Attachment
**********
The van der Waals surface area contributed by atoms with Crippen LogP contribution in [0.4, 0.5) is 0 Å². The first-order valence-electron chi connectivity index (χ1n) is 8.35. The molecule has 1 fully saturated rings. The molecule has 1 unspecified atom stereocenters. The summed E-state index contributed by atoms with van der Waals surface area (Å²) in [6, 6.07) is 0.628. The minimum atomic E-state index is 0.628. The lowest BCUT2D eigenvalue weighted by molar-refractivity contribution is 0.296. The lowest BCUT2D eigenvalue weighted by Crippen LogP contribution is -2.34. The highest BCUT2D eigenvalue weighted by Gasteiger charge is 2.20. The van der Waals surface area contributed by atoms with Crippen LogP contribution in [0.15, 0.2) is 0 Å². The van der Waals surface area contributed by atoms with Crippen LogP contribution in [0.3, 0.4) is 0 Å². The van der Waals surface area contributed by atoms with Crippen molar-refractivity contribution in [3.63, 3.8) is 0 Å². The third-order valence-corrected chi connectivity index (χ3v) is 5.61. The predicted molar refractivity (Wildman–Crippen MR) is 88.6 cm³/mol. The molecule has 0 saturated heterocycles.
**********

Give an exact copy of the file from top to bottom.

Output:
The van der Waals surface area contributed by atoms with Crippen LogP contribution in [0.4, 0.5) is 0 Å². The first-order valence-electron chi connectivity index (χ1n) is 8.35. The molecule has 1 fully saturated rings. The molecule has 1 unspecified atom stereocenters. The summed E-state index contributed by atoms with van der Waals surface area (Å²) in [6, 6.07) is 0.628. The minimum atomic E-state index is 0.628. The lowest BCUT2D eigenvalue weighted by molar-refractivity contribution is 0.296. The lowest BCUT2D eigenvalue weighted by Crippen LogP contribution is -2.34. The highest BCUT2D eigenvalue weighted by Gasteiger charge is 2.20. The van der Waals surface area contributed by atoms with Crippen LogP contribution in [0.15, 0.2) is 0 Å². The van der Waals surface area contributed by atoms with Crippen LogP contribution in [0.3, 0.4) is 0 Å². The van der Waals surface area contributed by atoms with Crippen molar-refractivity contribution in [3.63, 3.8) is 0 Å². The third-order valence-corrected chi connectivity index (χ3v) is 5.61. The predicted molar refractivity (Wildman–Crippen MR) is 88.6 cm³/mol. The molecule has 0 saturated heterocycles.